Joseph Banks' Florilegium
This stunningly beautiful book superbly presents Joseph Banks' work and will appeal to anyone who appreciates art or botany.
From 1769 James Cook's first voyage to the Pacific encountered exotic lands that captured the public imagination. On board was an ambitious young naturalist by the name of Joseph Banks, with his team of artists and natural scientists.
Banks collected exotic flora from Madeira, Brazil, Tierra del Fuego, the Society Islands, New Zealand, Australia and Java, bringing back over 1300 species that had never been seen or studied by Europeans.
On his return, Banks commissioned over 700 superlative engravings between 1772 and 1784. The drawings of these new botanical specimens were for his grand publication. They are some of the most precise and exquisite examples of botanical illustration ever created.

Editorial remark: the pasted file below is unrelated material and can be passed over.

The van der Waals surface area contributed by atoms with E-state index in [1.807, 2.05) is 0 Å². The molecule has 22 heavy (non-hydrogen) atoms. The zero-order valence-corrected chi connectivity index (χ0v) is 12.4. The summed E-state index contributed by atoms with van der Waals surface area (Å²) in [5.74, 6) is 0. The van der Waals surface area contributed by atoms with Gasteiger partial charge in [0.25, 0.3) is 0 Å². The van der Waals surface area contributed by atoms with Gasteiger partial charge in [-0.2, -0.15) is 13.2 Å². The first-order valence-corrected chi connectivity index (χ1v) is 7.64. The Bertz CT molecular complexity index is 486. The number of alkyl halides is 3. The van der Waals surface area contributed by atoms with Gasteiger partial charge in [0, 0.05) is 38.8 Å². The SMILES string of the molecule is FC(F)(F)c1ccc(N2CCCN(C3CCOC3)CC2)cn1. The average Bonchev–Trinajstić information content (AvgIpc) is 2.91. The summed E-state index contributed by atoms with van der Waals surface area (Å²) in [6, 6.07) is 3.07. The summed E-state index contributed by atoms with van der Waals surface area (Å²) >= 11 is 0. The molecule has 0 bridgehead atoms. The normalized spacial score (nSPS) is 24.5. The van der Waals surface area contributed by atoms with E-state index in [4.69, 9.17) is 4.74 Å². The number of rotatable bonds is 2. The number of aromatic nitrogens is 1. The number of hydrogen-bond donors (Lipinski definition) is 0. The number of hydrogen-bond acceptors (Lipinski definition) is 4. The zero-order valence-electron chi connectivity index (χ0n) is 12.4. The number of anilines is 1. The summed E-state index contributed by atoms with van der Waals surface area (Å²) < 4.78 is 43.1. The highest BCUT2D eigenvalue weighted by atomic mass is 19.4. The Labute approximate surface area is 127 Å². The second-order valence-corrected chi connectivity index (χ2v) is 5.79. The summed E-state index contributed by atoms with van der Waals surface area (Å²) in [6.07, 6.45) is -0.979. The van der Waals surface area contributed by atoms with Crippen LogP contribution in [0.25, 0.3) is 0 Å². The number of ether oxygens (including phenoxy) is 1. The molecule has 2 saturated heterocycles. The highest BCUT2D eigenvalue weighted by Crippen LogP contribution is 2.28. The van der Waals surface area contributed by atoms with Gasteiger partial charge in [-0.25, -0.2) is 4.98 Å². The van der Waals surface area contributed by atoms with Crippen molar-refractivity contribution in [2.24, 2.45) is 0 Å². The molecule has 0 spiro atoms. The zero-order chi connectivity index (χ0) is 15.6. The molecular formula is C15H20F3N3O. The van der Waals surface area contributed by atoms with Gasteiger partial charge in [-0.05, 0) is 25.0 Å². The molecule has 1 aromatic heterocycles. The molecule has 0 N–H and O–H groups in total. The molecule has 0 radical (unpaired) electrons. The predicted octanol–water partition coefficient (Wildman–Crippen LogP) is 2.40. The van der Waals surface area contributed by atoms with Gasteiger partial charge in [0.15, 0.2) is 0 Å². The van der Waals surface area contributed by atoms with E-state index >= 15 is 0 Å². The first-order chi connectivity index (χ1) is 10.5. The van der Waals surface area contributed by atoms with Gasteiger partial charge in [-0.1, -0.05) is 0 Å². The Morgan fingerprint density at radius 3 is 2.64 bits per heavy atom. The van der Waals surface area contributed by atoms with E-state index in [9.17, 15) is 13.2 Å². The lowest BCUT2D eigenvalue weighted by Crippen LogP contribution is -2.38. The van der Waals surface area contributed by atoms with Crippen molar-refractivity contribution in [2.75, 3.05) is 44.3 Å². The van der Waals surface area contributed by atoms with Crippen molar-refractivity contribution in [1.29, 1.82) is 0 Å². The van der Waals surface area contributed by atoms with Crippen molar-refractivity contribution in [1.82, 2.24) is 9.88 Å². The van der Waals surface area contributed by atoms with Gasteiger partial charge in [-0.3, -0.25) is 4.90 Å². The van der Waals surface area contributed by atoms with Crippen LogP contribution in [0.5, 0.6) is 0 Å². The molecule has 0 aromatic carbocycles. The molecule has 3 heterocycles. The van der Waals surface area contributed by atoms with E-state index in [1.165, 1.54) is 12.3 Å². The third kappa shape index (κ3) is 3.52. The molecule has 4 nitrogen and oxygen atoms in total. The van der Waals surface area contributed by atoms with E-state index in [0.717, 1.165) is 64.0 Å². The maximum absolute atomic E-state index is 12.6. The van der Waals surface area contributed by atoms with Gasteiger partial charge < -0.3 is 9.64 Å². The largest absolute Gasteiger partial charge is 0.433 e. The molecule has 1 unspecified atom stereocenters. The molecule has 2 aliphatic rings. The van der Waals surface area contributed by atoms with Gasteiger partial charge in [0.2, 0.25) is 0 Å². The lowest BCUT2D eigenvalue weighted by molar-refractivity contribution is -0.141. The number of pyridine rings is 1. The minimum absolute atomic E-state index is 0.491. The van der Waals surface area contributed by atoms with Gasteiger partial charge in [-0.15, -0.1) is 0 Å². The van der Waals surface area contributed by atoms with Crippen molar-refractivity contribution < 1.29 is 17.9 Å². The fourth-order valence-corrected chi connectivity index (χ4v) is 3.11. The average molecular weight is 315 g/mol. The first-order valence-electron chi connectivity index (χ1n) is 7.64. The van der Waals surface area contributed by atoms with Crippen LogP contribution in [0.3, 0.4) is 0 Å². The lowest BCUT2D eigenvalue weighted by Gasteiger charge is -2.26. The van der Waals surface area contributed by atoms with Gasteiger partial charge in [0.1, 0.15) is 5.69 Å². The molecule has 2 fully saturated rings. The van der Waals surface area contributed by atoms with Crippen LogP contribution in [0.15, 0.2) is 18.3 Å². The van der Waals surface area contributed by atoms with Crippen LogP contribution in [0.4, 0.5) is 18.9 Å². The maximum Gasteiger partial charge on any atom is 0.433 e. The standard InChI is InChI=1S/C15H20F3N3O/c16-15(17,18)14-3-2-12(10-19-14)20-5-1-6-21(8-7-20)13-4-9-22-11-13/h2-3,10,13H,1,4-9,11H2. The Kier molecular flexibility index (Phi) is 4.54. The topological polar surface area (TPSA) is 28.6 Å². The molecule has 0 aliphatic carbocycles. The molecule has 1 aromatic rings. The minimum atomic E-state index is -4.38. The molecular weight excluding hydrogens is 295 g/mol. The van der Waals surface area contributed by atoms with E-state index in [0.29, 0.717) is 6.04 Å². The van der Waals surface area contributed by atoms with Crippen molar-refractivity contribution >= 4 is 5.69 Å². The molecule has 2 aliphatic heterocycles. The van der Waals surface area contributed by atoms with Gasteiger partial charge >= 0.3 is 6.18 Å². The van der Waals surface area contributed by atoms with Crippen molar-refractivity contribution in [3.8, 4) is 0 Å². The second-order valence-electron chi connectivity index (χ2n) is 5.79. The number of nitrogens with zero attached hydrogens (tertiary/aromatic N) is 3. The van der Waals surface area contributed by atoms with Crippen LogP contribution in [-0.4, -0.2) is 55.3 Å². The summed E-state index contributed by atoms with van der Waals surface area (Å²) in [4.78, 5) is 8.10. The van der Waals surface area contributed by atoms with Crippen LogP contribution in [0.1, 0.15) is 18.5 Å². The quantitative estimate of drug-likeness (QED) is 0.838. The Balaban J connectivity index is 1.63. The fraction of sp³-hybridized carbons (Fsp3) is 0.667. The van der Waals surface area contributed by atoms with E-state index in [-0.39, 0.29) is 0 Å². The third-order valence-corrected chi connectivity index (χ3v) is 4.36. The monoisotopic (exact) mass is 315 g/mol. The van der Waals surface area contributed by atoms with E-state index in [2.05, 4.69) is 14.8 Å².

Botany became an appropriate branch of study for female scientific enthusiasts, but Banks never saw his Florilegium published: it was more than two centuries before it was printed from the 18th-century plates.
In 1990 a complete set of prints in colour was issued in a boxed edition under the direction of the British Museum (Natural History). It is from these prints that the present selection is made, directed by David Mabberley, who has provided expert botanical commentaries, with additional texts by art historian Mel Gooding, setting the works in context as a perfect conjunction of nature, science and art. An afterword by Joseph Studholme describes the history of the modern printing.
Part of our new range created in response to our new Pacific Encounters gallery at the National Maritime Museum.
Dimensions: 27.2 x 3.6 x 36.3 cm+ Read more - Show less